ISSN 2330-717X

Japan Raises Severity Level Of Nuclear Crisis


(RFE/RL) — Japan’s Nuclear Safety Agency has raised the severity level of the Fukushima nuclear accident from a four to a five (on a scale to seven), making it equivalent to the Three Mile Island accident in the United States in 1979 and affirming the urgency of Japan’s nuclear crisis.

Japanese workers are battling to restore power at the damaged power plant, while the half-million people left homeless are attempting to keep warm as snow blanketed towns and villages.

Police said the death toll from the catastrophic earthquake and tsunami, which occurred a week ago and today was marked by a moment of silence, reached 6,539, with some 10,259 people missing.

More than 300 workers are racing against the clock, struggling to restore power and the cooling systems to the six reactors at Fukushima. Cloaked in protective suits, masks, and goggles, they are battling to prevent a major radiation leak.

‘Race Against Time’

Japan has reached out to the United States for help in stabilizing the site — a battle now described by Yukiya Amano, the head of the UN nuclear watchdog, as a “race against time.”

If the fuel from the fuel storage tanks, or containment pools, is exposed to air, it could degrade further and emit dangerous levels of radioactivity.

The workers brought a power cable into the site to restore the water pumps and cool the plant.

“The power cable is near. We would like to speed up this operation as we can then use it to speed up the rest of what we have to do,” said chief government spokesman Yukio Edano.

A man cries next to his destroyed house, where his dead mother is still buried in the rubble, in Onagawa town in Miyagi Prefecture on May 17.

Nuclear expert John Price, formerly of the Safety Policy Unit of Britain’s National Nuclear Corporation and now a professor at Australia’s Monash University, told the French news agency AFP, however, that restoring power could be difficult.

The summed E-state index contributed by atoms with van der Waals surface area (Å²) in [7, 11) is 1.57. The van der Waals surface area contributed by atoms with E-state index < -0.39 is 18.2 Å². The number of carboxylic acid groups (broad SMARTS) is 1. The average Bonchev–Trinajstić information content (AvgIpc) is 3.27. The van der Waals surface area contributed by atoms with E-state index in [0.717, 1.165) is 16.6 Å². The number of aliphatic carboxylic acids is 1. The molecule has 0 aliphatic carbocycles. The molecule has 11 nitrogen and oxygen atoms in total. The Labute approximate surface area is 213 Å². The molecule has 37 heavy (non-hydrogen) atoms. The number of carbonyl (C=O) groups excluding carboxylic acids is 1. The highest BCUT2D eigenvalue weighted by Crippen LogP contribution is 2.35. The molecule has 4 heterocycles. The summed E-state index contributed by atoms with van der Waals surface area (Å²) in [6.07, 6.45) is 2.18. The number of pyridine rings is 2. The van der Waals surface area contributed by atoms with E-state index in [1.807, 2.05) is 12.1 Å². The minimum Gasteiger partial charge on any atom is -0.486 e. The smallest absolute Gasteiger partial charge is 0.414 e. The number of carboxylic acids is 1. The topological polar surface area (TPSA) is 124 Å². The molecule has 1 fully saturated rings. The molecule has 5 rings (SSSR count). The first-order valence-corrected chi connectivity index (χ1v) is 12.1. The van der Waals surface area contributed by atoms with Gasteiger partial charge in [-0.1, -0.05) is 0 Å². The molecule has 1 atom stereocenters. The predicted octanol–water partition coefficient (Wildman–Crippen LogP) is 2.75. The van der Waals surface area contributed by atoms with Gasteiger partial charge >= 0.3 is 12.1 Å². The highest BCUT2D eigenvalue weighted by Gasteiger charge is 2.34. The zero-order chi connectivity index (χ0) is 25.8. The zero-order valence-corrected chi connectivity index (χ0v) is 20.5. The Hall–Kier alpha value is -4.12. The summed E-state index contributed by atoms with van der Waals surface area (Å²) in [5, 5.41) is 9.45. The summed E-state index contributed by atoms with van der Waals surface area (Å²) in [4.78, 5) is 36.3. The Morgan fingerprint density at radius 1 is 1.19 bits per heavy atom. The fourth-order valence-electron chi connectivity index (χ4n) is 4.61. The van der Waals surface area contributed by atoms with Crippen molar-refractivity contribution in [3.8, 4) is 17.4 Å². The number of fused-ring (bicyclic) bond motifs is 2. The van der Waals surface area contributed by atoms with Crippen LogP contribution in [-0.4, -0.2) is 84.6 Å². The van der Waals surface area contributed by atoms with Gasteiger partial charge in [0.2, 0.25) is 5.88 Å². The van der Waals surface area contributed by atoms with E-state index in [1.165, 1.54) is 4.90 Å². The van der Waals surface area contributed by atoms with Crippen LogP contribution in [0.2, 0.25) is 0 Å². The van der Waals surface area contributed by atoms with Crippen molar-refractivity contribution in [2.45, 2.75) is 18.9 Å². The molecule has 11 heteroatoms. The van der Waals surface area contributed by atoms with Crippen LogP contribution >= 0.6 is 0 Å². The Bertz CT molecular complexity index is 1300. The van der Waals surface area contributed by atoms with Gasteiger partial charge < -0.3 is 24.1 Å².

The problem, he said, “is that we don’t know whether connecting up those wires is actually going to make a difference. There’re other failures in the area as well.”

Not Out Of Control, But Not Yet In Control

Price said the situation is not yet out of control, but he said officials haven’t gained full control yet.

Many foreign nationals have left, with the governments of Britain, France, Germany, Australia, and New Zealand advising their citizens to leave Tokyo as well as the northeastern region.

Many countries have shifted their embassies from Tokyo, while airports in other Asian capitals are checking people arriving on flights from Japan for radiation contamination.

Testing earlier this week revealed slightly elevated levels of radiation in Tokyo, located 220 kilometers from the plant. But authorities have said that radiation levels from the plant do not pose an immediate health threat outside of the 20-kilometer exclusion zone.

That message was underscored in Beijing by the World Health Organization’s (WHO) China representative, Michael O’Leary.

“To date,” O’Leary said, “we don’t have any information that there is significant spread of radioactive material beyond that zone. Of course, we’re all watching this.”

The UN’s International Atomic Energy Agency is starting to measure radiation levels in Tokyo as early as today, its visiting chief Amano said, according to Jiji Press.

Sendai Airport, which was flooded by the tsunami, has been reopened to emergency airplanes and helicopters, as have some damaged ports and a major road running through the northeast region of the country.

Shortages of fuel, however, are hindering relief efforts, including the distribution of food. About 380,000 people are still staying in 2,200 shelters set up after the disasters.

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RFE/RL journalists report the news in 21 countries where a free press is banned by the government or not fully established.

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